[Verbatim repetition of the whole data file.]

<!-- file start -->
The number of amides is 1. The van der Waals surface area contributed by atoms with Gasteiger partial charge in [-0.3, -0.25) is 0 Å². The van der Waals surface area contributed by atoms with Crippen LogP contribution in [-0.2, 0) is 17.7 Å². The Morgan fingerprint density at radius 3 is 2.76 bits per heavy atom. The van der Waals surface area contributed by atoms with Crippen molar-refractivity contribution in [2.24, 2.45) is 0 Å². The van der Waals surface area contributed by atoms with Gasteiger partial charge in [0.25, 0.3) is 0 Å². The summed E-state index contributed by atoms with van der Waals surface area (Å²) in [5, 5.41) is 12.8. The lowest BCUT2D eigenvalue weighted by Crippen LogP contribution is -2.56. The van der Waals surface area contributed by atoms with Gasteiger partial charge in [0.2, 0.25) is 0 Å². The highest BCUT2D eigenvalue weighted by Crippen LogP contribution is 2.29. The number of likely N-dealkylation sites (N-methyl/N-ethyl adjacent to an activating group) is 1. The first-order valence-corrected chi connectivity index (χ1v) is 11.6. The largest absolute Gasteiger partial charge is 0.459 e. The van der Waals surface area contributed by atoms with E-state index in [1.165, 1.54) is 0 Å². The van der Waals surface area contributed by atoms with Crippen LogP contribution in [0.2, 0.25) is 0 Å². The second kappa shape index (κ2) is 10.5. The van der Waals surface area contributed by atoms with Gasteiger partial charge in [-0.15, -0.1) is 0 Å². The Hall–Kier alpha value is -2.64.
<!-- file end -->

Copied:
The number of amides is 1. The van der Waals surface area contributed by atoms with Gasteiger partial charge in [-0.3, -0.25) is 0 Å². The van der Waals surface area contributed by atoms with Crippen LogP contribution in [-0.2, 0) is 17.7 Å². The Morgan fingerprint density at radius 3 is 2.76 bits per heavy atom. The van der Waals surface area contributed by atoms with Crippen molar-refractivity contribution in [2.24, 2.45) is 0 Å². The van der Waals surface area contributed by atoms with Gasteiger partial charge in [0.25, 0.3) is 0 Å². The summed E-state index contributed by atoms with van der Waals surface area (Å²) in [5, 5.41) is 12.8. The lowest BCUT2D eigenvalue weighted by Crippen LogP contribution is -2.56. The van der Waals surface area contributed by atoms with Gasteiger partial charge in [0.2, 0.25) is 0 Å². The highest BCUT2D eigenvalue weighted by Crippen LogP contribution is 2.29. The number of likely N-dealkylation sites (N-methyl/N-ethyl adjacent to an activating group) is 1. The first-order valence-corrected chi connectivity index (χ1v) is 11.6. The largest absolute Gasteiger partial charge is 0.459 e. The van der Waals surface area contributed by atoms with E-state index in [1.165, 1.54) is 0 Å². The van der Waals surface area contributed by atoms with Crippen LogP contribution in [0.2, 0.25) is 0 Å². The second kappa shape index (κ2) is 10.5. The van der Waals surface area contributed by atoms with Gasteiger partial charge in [-0.15, -0.1) is 0 Å². The Hall–Kier alpha value is -2.64.